Right on schedule, Google has just released the very first developer preview of Android 14 for Pixel smartphones. Here’s how to install it – if you dare.

Should I install the Android 14 developer preview?

The first release of Android 14 is not intended for the general public and is rather aimed at developers. The preview is designed to allow developers to test their various apps on the next release of Android to optimize and adopt new features in time for the public release later in 2023.

If you are not a developer, we recommend that you do not install the Android 14 developer preview, especially if you intend to install it on a smartphone you use on a daily basis. There’s always a chance in these early builds that important features are broken or that stability is less than ideal.

What Pixel phones are compatible with Android 14?

Google supports all of its Pixel smartphones for three major system version updates, with Android 14’s developer preview only available for devices that will get the final update later this year. As of February 2023, Google is making Android 14 available to the following devices:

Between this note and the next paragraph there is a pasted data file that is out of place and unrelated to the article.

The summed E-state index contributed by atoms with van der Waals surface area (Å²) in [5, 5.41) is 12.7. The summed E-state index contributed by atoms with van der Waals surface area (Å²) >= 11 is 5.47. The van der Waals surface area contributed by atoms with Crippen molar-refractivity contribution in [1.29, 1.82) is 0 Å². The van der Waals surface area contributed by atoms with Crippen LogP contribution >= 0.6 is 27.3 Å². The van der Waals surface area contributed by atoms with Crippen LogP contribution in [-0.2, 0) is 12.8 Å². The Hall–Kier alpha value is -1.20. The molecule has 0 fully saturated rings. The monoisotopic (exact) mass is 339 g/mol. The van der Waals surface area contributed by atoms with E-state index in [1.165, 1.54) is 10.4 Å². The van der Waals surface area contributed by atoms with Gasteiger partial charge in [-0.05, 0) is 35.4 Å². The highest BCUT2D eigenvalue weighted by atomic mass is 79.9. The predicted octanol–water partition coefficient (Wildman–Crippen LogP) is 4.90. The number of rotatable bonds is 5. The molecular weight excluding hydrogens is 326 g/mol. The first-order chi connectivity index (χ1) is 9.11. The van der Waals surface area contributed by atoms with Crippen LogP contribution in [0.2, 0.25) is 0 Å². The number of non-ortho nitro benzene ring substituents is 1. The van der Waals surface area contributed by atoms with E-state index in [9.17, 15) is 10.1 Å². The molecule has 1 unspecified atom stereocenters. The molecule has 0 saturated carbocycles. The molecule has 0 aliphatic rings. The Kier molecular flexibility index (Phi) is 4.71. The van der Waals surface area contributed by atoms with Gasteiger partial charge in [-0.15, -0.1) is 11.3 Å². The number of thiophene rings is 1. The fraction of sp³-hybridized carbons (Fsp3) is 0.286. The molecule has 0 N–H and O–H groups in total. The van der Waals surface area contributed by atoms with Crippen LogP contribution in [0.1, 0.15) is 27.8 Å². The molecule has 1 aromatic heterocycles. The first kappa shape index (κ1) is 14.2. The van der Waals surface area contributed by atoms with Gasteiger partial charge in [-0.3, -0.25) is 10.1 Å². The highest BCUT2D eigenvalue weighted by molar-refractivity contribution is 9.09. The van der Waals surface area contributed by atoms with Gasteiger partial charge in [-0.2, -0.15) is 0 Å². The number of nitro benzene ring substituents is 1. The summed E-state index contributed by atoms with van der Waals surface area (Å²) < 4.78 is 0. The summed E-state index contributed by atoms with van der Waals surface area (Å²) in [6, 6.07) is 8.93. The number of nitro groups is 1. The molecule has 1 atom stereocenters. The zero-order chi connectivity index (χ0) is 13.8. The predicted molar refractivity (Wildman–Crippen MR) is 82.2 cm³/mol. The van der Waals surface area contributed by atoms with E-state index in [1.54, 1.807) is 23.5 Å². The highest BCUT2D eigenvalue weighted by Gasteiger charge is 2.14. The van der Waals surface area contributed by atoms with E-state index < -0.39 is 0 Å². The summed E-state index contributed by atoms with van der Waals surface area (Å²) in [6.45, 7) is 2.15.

• Pixel 4a 5G
  • Pixel 5
  • Pixel 5a
  • Pixel 6
  • Pixel 6 Pro
  • Pixel 6a
  • Pixel 7
  • Pixel 7 Pro

The Pixel 4 series, which recently received its final update, won’t be eligible for an update to Android 14. The Pixel 4a also isn’t eligible. Google Pixel 3, Pixel 3a, and other prior releases also won’t be updated.

How to install Android 14 on Google Pixel

During the developer preview stage, you can only sideload Android 14 builds on Pixel devices. The update is not available through over-the-air updates. That functionality is reserved for the later beta releases. If you are not familiar with sideloading updates manually, we strongly encourage you to wait for the final release. But if you just can’t wait to get your hands on the latest and greatest, here’s how to install it.

  1. Download the needed files
  2. Boot into Recovery mode
  3. Navigate to ADB sideload
  4. Connect the handset to a computer with ADB tools installed
  5. Enter the sideload command
  6. Reboot your phone

The following process explains how to install the OTA update, not a factory image.

Download Android 14

The first step in how to install Android 14 on your Pixel is to get the files. There are two ways to do so. First, you can install a Factory Image, which wipes your phone and starts everything from scratch. Alternatively, and the way we’ll detail here, there’s an OTA file, which installs over your current version of Android without wiping your phone.

You can download the beta OTA file from Google’s Full OTA Image hosting site. That site contains OTA downloads for sideloading different updates, including Android 14, on every Pixel and Nexus device ever made, so you’ll need to scroll down to ensure you are downloading the file that associates with your device. OTA downloads are available here.